Brenden Morrow is an amazing leader for the Dallas Stars and it’s no wonder that former GM, Doug Armstrong named Brenden Morrow captain of the Stars. He is consider a quality player that goes out every night as Armstrong once said, “He exemplifies what we want our opponents to view the Dallas to be.”
He is the Dallas Stars’ heart and soul and he has been proving that he is a top quality player. One day he’ll lead his mighty Dallas Stars to the Stanley Cup. He never quits and is the kind of leader that most players look up to and many teams that have a hard time finding a weakness in.
He is the type of guy who brings heart and passion to the Stars that need it and the dedication to win a Stanley Cup. He refuses to give up and will play in pain in order to win championship over personal goals. He plays with his heart, leads by example, and never quits when the challenges are hard.
Morrow, however, gives the Stars grit. He's 5-11, 205 pounds with average speed. Morrow rarely makes spectacular plays, but he brings substance and determination. He understands that he must sacrifice his body to get close enough to the net to score because he doesn't have the skills to make an end-to-end rush.
Morrow, 29, is elevating his play. He has added scoring and passing to a game built around physical play and intensity – and he is turning heads across the league. Morrow has always been an impressive player. He got the "C,” and stepped up even more.
He's gritty, not afraid to get a little dirty, and one of the most impressive leaders I can think of. He leads by example. I don't know what he says in the locker room, but he's a captain that will give 195% night after night, and expect his teammates to do the same.
He's not a franchise player just because he's the captain - he's a franchise player because without his presence, the team would suffer. Morrow is the one player that many young kids look up to and want to be.
I mean look at him during the 2008 playoffs. He played better than Pronger in the first round against the Ducks, played better than Thornton in the second round against the Red Wings and played through pain of a bad groin and a partial tear in his left shoulder in the third round against the Red Wings.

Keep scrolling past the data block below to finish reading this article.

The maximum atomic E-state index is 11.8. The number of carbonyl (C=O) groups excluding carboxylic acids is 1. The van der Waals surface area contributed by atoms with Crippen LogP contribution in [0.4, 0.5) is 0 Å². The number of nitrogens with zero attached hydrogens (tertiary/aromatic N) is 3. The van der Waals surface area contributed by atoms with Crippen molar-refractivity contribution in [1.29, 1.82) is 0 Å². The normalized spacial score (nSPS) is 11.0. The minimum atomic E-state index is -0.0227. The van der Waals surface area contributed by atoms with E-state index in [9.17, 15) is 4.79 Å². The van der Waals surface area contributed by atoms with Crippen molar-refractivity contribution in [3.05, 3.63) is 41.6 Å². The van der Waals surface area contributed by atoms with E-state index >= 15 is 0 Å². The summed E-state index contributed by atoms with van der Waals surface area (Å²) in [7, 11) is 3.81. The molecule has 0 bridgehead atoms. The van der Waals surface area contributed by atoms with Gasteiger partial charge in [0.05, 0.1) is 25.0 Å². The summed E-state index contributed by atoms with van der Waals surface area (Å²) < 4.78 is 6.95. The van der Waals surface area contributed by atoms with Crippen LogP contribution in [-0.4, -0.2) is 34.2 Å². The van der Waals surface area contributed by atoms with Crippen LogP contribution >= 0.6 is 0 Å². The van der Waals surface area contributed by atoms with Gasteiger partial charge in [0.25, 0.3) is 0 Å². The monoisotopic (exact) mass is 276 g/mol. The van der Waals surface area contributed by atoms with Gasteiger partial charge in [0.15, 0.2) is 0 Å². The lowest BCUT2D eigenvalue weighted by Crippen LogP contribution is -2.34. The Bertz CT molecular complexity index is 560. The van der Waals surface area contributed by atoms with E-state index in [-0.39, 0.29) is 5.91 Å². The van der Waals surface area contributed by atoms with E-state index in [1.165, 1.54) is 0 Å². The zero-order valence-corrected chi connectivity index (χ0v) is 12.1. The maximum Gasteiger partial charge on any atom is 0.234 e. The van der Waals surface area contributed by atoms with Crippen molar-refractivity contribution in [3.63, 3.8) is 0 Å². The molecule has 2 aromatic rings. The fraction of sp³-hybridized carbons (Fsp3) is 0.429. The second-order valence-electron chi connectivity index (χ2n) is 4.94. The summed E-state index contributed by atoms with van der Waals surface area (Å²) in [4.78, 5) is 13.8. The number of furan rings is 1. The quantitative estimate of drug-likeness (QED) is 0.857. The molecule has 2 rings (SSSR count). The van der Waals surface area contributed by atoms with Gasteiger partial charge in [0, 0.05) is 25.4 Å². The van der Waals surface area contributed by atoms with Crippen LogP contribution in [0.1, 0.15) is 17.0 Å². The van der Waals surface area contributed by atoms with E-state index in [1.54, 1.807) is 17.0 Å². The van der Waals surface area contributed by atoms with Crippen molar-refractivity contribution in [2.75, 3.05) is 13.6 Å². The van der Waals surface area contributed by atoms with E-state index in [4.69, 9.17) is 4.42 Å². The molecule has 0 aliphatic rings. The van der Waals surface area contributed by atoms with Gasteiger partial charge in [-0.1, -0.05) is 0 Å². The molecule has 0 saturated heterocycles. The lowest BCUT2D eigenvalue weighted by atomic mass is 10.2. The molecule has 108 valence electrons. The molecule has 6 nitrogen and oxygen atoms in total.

He has grown into a player that many us knew he was going to be. Personally, I believe he should be compared to Steve Yzerman, the former captain of the Detroit Red Wings. Remember that series against the Colorado Avalanche in the 2006 playoffs in the first round when he took a bad penalty and eventual lost against the Avalanche in 5 games.
That series helped Morrow emerged into a leader as he did something that many players would not do. He demonstrated his leadership away from the ice as he took the heat. In a world where it seems easier to make the decision to run and hide when circumstances around us don't go our way, he held himself accountable by waiting for the media to come in the locker room.
Fighting tears back that were nearly on their way to his cheeks, he answered tough question after tough question and continued to do it with class, integrity, and conviction. Sure, fans and the coaching staff were upset by the penalty, but they should never be upset with how he handles himself following mistakes.
Alternatively, when the Stars played against the Vancouver Canucks in the 2007 playoffs in the first round, Morrow publicly challenged his teammates, saying too many of them refused to sacrifice their bodies and go to the tough areas of the ice to get the puck or score a goal. Then he scored a power play goal in overtime on a deflected shot to beat Vancouver, 1-0, and extend the series.
The Stars lost the series in seven games, but Morrow proved he wasn't afraid to embrace the moment and handle the pressure that accompanies the playoffs. That is what type of player Morrow is and that’s why he is the captain of the Dallas Stars because not only does he want.
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